Few people who love opera in general and bel canto in particular have never heard the comment made by Lilli Lehmann, veteran of the inaugural Ring at Bayreuth in 1876, that singing all three of Wagner’s Brünnhildes—in Die Walküre, Siegfried, and
Götterdämmerung, respectively, all of which she sang to great acclaim—pales in comparison with singing the title rôle in Bellini’s Norma.
Paul Dukas’ Ariane et Barbe-Bleue, first heard in 1907, once seemed important. Arturo Toscanini conducted the Met premiere in 1911 with Farrar and later arranged some of its music for a 1947 recording with his NBC Symphony.
24 Jan 2006
Violeta Urmana — Lieder
“Carmen, un bon conseil” warns Frasquita in the last act of the opera. So friends, heed my advice and don’t play this CD in your car when you are accompanied by someone who likes opera but is not crazy on lieder.
Urmana is no whisperer like Schwarzkopf or Dieskau and the results of a discreetly played CD will not convince you. But the moment you are safe at home (with or without headphones), turn up the volume and you will be rewarded. Urmana is a big- voiced opera singer and she makes no secret of the reasons why she gives a lot of lieder recitals. In recent interviews in the German press she emphasised that up to now she had taken care to avoid most madmen who think themselves a director; but, nevertheless, she is fed up with the pretensions of the lesser fools in that profession who think of a singer as just another prop on the scene and don’t even talk with their singers. They just order them around. And she hates the 6- to 8-week rehearsal time, as most directors waste everybody’s time concentrating on a few details. (As I write reviews for magazines and not newspapers, I usually visit the third or fourth performance when singers give in to ill-health once the première is over. I get a more than usual number of “just arrived by plane” replacements and I’ve never noticed any accident or even clumsiness with singers who have rehearsed a new production for one hour instead of 2 months). Ideally Urmana would be a great catch for an operatic concert but these are very rare nowadays in Europe. Orchestra unions are always asking for extra rehearsal and overpay for arias they can play blindfolded and one single pianist is cheaper for the management. Moreover, in the heavily subsidized European houses audience revenue is not very important. General managers favour lieder recitals because lieder are “art” and “operatic arias” are just fun. You could hear the public relax in the Brussels Paleis voor Schone Kunsten (Fleming) or the Ghent Opera (Studer) when the encores appeared and the pianist played the first measures of Adriana Lecouvreur or Rusalka. I think it no coincidence that Richard Strauss is so popular with opera singers giving lieder recitals.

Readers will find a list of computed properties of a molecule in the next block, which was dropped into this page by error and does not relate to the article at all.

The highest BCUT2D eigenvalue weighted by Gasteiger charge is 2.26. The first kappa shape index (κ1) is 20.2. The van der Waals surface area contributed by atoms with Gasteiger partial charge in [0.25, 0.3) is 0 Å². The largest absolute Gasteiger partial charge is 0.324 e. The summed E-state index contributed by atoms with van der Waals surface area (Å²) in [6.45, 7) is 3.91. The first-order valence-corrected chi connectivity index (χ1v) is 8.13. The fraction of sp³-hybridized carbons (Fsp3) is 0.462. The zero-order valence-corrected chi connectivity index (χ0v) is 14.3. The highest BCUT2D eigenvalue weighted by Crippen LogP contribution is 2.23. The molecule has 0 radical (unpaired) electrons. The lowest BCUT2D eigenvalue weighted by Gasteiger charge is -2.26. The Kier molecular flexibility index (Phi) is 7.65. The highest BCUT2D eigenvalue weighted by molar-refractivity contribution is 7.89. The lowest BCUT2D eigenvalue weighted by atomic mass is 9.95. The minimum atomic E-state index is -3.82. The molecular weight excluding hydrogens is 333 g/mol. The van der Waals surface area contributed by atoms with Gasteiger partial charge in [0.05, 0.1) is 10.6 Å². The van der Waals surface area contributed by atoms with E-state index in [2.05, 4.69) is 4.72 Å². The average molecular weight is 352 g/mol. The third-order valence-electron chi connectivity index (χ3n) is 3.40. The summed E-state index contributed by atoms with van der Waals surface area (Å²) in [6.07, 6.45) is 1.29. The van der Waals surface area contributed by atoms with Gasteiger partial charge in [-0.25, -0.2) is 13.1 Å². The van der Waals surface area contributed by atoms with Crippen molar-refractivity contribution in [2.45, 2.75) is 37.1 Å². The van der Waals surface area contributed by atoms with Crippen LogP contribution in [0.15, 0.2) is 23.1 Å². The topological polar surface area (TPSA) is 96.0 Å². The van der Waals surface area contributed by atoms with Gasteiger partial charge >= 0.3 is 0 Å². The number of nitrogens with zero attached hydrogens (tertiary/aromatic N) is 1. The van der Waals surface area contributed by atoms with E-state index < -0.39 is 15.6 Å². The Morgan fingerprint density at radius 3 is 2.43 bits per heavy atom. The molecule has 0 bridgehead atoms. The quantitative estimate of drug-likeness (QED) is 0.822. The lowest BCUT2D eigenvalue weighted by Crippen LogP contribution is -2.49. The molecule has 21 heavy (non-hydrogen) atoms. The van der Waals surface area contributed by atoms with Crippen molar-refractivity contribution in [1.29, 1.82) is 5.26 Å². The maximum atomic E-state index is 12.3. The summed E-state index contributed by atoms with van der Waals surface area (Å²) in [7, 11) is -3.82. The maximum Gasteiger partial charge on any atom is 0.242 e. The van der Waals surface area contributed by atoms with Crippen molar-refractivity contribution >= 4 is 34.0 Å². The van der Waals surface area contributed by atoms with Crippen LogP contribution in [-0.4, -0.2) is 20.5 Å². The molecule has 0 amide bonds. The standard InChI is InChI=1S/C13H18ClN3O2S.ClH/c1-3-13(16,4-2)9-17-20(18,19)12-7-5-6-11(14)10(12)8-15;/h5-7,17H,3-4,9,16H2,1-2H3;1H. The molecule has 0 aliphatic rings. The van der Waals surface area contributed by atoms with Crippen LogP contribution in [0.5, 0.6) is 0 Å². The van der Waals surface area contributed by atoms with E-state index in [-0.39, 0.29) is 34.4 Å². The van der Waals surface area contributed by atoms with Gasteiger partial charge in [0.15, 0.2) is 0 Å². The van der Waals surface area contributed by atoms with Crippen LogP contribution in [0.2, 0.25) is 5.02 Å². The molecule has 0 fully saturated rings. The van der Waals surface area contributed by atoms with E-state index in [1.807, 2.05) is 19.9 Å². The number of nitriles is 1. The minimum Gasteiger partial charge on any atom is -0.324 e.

Take “Fruhlingsfeier” (track 14) with its massive ascending cries of “Adonis, Adonis”. Most people, even knowledgeable opera lovers, will immediately believe you if you told them this is an alternative aria from Daphne or Friedenstag or whatever lesser known Strauss opera you care to mention. It is also an aria, pardon a lied, that proves that Urmana is a full-fledged dramatic soprano and not a singer with a mezzo tessitura and good top notes à la Bumbry or Verrett. After all, Urmana studied for several years as a soprano until a teacher convinced her she was a mezzo, as she has a good and warm voiced lower register. But the central part of the voice is indeed that of a soprano; and when I first heard her a few years ago in the Verdi Requiem, Michéle Crider sounded more a mezzo than the Latvian. A song like “Die Georgine” (track 4) is ideal for her as she can show the velvet in the middle register, the rich tone while at the same time she can open up and show the tremendous volume as well. Mind you she is not unsubtle. She can lighten up the voice and use a slender tone like she does in the amusing “Schlechtes Wetter” (Bad weather). She masterfully dominates the leaps in Berg’s Frühen Lieder and she shows her true mettle as a singer with an astonishing messa di voce in his “Traumgekrönt” (track 18). I can understand why some British critics are so severe as, according to them, the rapture of an Urmana concert derives “from the beauty of tone and not from understanding”. Nevertheless, anyone who has suffered and survived a Bostridge recital will cry out for some beauty of tone after such an overwhelming amount of understanding.
My only complaint is with the programme. If nobody wanted to take the plunge and introduce the soprano with an operatic recital, then an all-Strauss one would have been a better substitute. The Liszt lieder are not very inspired—dull is the correct word; and the Berg lieder are an anti-climax after the beauties of Strauss. So when is that operatic recital coming?